The IEP pointed out that Ricky's hearing loss interfered with his ability to access oral information as well as his ability to fully comprehend information, such as directions, and new concepts, when presented orally. Although not behaviorally aggressive or abusive, Ricky often refused support and instruction from his hearing support teacher. The IEP noted however that Ricky's willingness to receive help had recently improved and that he also put forth a more concerted effort to succeed in his schoolwork. He also experienced "emotional frustration" due to the loss of one grandparent and the sickness of another. The IEP reported that Ricky has good social skills, is inquisitive, athletic, artistic, and has a good sense of humor.

According to the IEP, Strath Haven was the "agency responsible" for helping Ricky take the ACT exam, meeting college entrance requirements, and providing a guidance counselor to discuss post-secondary schooling options. The IEP also articulated extensive goals and objectives aimed at, inter alia, expanding his vocabulary, sharpening his listening skills, and improving the intelligibility of his speech. The IEP also called for program modifications and specially designed instruction to assist Ricky's learning, including a note taker, access to captioned films, access to an FM system and monitoring of his auditory equipment. Ricky also received consultations with an audiologist, psychological counseling, and spent time in a small group for language and speech help.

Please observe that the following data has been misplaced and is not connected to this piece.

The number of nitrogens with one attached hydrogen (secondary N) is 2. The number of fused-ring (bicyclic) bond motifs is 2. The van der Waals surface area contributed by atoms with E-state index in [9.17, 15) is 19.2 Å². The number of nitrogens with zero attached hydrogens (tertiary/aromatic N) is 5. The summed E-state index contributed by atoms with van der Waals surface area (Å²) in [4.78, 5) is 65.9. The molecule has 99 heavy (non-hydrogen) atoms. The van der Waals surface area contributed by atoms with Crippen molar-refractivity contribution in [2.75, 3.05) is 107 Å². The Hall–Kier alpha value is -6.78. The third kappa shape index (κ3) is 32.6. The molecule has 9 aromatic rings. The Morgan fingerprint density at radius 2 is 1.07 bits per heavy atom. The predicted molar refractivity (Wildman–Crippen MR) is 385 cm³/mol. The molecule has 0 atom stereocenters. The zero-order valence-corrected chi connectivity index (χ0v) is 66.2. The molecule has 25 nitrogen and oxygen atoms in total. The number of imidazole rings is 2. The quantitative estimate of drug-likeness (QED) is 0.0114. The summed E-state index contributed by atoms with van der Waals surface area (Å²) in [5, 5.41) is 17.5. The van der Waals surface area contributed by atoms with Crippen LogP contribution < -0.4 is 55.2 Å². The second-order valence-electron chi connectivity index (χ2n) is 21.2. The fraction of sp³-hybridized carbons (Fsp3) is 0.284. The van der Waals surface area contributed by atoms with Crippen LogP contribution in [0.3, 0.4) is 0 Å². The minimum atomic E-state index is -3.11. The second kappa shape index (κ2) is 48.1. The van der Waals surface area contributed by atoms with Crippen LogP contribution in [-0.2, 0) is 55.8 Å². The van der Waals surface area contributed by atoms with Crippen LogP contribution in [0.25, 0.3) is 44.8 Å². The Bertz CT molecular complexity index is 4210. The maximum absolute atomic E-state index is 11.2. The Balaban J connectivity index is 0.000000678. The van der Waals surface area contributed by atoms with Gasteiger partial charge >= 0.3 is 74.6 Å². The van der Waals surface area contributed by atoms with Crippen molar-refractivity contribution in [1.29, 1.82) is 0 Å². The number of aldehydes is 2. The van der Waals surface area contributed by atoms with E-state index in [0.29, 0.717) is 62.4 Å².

In October of 2008, Ricky was involved in another physical altercation at Strath Haven for which he was suspended for five days. On October 28, 2008, with the June 11, 2008 IEP still in effect and following Ricky's five-day suspension, Ricky's IEP team met to determine whether his outburst was a manifestation of his disability. Ultimately, the team concluded that Ricky's disability did not cause the conduct for which he was suspended nor was it directly or substantially related to his disability. It was noted, however, that his disability may have been a small reason for his behavior. The IEP team also found that Ricky's altercations were not the direct result of a failure to implement his IEP. Consequently, a forty-five day diagnostic placement in another school was recommended to help determine his needs. A Notice of Recommended Educational Placement ("NOREP") dated October 29, 2008, proposed to change Ricky's educational placement for disciplinary reasons and stated that he was to attend County Alternative High School for a forty-five day placement. The NOREP stated that if the action was not approved by Ricky's parent, he would remain in his current placement only if mediation or a due process hearing was requested. If not, the recommended action would be implemented. Tameka expressed her desire to explore other alternatives but relented and signed the NOREP on December 2, 2008 because Ricky was not permitted to attend school until she signed. On December 4, 2008, Ricky began his schooling at the County Alternative High School, which maintains a segregated high school environment for students with behavioral and emotional needs.